Images of New York City: through a different lens. PART 1
When we look at life—what do we see?
Have we become so busy, so numb that we slide through our daily existence, go through the motions, in automatic mode—registering little, seeing even less, and fail to be inspired—emotionally blind?
Oh, we see the physical objects—the sky, the clouds, the airplane, cars, buildings, bridges, people, animals, flowers—we see it all. But does it register? What effect does it have on us? Do we see the human behind the wheel, behind the dolly, behind the counter, behind the desk, behind the stethoscope, behind the scalpel? Do we see and notice the person who passes us the ice cream, who makes us the hotdog, who vacuums the hotel hallway, who rings up our purchase in the grocery store?
I attended a writers’ conference in New York two weeks ago—what an experience it had been! But more about that in a later post. I also wandered around with a camera. This time, I tried to look at things from a contrasting perspective—I tried to see the human aspect in all of what surrounds us. I tried to take a new look at ordinary daily life.
As I clicked away, I wondered, what will happen if we learn to look at life, at work, and at play, with new eyes?
What if we learn to look deeper? Look behind the obvious. Open our hearts. Be inspired. Be amazed. Care again. Believe again. Because in the end, it matters.
(I captioned the images and added comments. Enjoy part one!)
Do you work for an organization or a boss who believes in only ONE WAY to get things done? They do not encourage input from everybody, encouraging initiative? They have never heard of collective intelligence, taking advantage of everyone’s relative strengths. It might serve us well to remember that there are often more than only one right answer, and often more than one way to get a task done well.
The evening I took this image, I had the option to walk, to take a ride in a fancy bicycle rickshaw, or in an ordinary yellow cab. I opted to walk and take pictures.
When we claim we have no options, is it necessarily true? Or is it the easier way out? We make choices every single day, we are just not aware of them because much of what we do is habit. But it’s still choices. And habits can be changed once we understand how they work.
Having had my fill after several hours I headed back with the tube and got off at Westminster station: it was time for Big Ben and the Westminster Abby. In time for the noon hour chime, I leaned against the ten feet cast-iron fence, drinking in the intricate design. I wandered outside these majestic buildings, then all along the river walkway, being more fascinated by the multitudes of people, than with the architectural wonders. I clicked away at a few stray gulls, at tourists, laborers, business people and a homeless man, as the day and the city warmed up around me. I regretted my decision to layer-clothe following the previous two days of near-freezing. It was steaming.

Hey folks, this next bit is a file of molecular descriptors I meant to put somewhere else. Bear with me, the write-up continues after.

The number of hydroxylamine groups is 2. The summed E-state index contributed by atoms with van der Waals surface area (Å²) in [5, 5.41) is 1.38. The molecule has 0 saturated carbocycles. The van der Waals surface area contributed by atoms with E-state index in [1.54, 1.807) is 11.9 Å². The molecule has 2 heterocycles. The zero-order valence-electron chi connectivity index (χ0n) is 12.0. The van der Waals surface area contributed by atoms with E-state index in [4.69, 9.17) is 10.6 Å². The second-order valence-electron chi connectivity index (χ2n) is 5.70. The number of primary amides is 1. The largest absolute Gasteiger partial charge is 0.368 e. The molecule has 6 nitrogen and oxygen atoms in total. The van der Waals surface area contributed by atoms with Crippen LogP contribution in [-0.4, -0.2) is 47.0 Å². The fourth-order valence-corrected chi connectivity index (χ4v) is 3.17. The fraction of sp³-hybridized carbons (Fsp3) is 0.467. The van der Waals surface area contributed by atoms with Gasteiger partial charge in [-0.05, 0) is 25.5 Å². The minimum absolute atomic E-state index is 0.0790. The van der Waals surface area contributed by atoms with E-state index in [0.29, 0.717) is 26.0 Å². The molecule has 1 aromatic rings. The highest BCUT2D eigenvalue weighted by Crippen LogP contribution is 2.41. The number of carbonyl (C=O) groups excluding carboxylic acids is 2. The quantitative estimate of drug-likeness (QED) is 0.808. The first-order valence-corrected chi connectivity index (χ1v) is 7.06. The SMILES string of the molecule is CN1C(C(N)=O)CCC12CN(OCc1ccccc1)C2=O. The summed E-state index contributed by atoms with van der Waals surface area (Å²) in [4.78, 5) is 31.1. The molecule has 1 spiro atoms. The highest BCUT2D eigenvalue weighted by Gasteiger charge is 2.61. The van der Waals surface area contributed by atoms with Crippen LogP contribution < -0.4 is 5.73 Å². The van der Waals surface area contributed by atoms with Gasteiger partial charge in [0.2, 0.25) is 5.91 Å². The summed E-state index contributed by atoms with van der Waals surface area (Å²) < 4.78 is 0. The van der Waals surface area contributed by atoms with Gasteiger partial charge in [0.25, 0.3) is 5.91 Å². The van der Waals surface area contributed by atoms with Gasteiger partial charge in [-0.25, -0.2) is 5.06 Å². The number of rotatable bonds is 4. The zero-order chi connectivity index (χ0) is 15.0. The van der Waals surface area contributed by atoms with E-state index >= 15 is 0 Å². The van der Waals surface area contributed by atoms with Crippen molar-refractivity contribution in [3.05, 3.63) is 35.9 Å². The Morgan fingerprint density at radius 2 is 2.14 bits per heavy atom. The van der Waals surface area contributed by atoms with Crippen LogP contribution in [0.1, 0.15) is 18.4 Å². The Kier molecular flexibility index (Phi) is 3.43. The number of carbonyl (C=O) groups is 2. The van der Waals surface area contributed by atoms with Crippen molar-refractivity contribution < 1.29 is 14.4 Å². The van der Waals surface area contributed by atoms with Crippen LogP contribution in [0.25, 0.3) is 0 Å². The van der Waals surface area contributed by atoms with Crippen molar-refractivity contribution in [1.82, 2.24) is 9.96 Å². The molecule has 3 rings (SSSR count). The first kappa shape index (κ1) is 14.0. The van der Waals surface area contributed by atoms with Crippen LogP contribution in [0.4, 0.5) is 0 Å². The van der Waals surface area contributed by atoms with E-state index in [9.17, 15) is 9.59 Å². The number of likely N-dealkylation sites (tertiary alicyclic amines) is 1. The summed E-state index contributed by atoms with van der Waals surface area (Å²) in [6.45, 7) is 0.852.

After heading back to Fulham, it was only appropriate to end the day at a different establishment and test my palate. Boma Green, bar, and restaurant, did not disappoint. I could never tire listening to the Queen’s tongue, spoken by the locals. Beautiful, good old English!
There remained enough daylight for a brisk stroll along the Thames river walkway at Putney Bridge. Afterward, I sat on a bench and watched two stray Canadian geese frolic in the water. Along the distant shore, a sweep boat with eight rowers slid on the surface, shrouded by the failing light.
Seventy-two hours is not a long time. I did not visit any of the museums or entered any of the majestic buildings I passed. I know, I missed much. But I also found so much more. I will enjoy the paintings and art work another time. For now, it was good to walk the streets of small parts of London, getting on “eye-level” with the locals, being able to pause, mingle, listen, feel, taste, and experience the place and its people.
For a brief period, I felt its heartbeat—and it was strong. Vibrant. Alive.
Thank you, London!
When we dare to do something different, our eyes open to new perspectives, to new possibilities. Whether we visit a foreign city or revisit our own lives, this remains true.
A new perspective, a new insight becomes possible. We can change things. We can change. Growth, (and adventure), then becomes possible.
But we have to open our eyes. And dare. Then do.
What is one thing you can do differently, whether visiting a foreign city or in your own life?
© 2018 Danie Botha. All Rights Reserved.
All photos by Danie Botha.